Picture of the Year Competition Hacked Amid Avalanche of Bizarre AI Images on Facebook

AI images
Some of the strange AI images that has been appearing on the Pictures of the Year Facebook page.

The Facebook page for Pictures of the Year International has been hacked with bizarre AI images being posted instead of photography — as AI-generated content sweeps across Facebook.

Since March 13, strange AI images have been shared from the Pictures of the Year Facebook page which has now been renamed “Native American Culture.”

Pictures of the Year Facebook hacked
A screenshot of Pictures of the Year’s Facebook page featuring an AI image.

Co-director of the Asia arm, Kay-Chin Tay, confirmed to PetaPixel that the page has been hacked with the admin team at a loss at what to do. “[We] still can’t do anything other than tell Facebook. They got us good…kicked off all our admins,” reads a note shared on one of the posts.

Pictures of the Year International (POYI) is operated by the University of Missouri and runs an annual competition. Before March 13, the Facebook page was sharing information on its latest photo contest but since then it’s been nothing but peculiar AI-generated images.

Why is There So Much AI Content on Facebook?

The hack of POYI coincides with a report from Stanford University that scammers are leveraging AI-generated images on Facebook for audience growth.

A viral tweet last week shared a picture of “Shrimp Jesus”, an AI image that has repeatedly gone viral on Facebook.

“These images in total account for hundreds of millions of interactions and are shown through Facebook’s Feed to some Facebook users who do not follow the Pages,” says Renee DiRestra of Stanford’s Internet Observatory and Josh A. Goldstein of Georgetown’s Center for Security and Emerging Technology in their research.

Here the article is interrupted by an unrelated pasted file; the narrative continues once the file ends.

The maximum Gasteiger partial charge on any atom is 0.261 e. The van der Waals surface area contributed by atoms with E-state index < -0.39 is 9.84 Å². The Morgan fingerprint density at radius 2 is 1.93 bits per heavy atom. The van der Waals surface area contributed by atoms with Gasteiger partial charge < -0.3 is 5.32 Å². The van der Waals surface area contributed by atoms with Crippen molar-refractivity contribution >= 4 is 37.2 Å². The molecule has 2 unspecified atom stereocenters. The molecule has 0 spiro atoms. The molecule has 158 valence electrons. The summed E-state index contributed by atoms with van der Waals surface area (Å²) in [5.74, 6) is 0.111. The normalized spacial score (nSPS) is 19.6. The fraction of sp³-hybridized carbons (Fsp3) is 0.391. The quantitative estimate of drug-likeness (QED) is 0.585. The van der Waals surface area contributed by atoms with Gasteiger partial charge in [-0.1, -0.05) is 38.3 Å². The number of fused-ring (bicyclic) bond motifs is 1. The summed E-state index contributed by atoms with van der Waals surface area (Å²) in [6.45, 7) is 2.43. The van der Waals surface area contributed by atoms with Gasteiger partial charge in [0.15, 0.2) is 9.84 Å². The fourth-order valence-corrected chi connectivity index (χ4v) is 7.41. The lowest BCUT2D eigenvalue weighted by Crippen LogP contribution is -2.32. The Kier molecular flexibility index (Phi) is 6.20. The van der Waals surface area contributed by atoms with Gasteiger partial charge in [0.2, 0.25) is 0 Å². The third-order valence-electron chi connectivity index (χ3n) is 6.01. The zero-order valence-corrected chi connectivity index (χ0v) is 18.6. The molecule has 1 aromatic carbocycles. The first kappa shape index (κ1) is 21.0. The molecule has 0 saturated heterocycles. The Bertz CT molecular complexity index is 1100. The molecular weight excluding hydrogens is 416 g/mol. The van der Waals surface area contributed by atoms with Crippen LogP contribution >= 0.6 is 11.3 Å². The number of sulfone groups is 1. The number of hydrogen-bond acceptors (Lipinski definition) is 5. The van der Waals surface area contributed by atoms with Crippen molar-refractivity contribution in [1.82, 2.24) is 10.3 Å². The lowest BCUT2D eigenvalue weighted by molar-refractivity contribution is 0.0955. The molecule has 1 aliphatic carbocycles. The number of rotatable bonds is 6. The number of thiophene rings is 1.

“While Shrimp Jesus is (perhaps) an artistic fantasy—created by a page that previously shared clickbait links to a content farm—comments on many of the AI-generated images of more mundane things, like housewares, homes, or artwork purportedly created by children, suggest many users are unaware of the synthetic origin.”

The reason for hacking POYI’s Facebook page is so far unclear but the Stanford researchers say they have witnessed spammers trying to drive people to off-platform websites, sell products, and build bigger audiences.

What Are Facebook About Doing This?

In short, nothing. A 404 Media investigation said that it has viewed thousands and thousands of AI images on Facebook and only one had an “altered photo” tag. The platform has so far failed to take action on pages posting large volumes of AI material.

This despite Meta announcing last month that it will begin labeling images detected to be AI-generated across Facebook, Instagram, and Threads.

The pages sharing AI content appear to be doing well from it because interactions with AI content are rapidly increasing and once a user interacts with an AI image they find themselves being “recommended” more AI content, according to the Stanford researchers.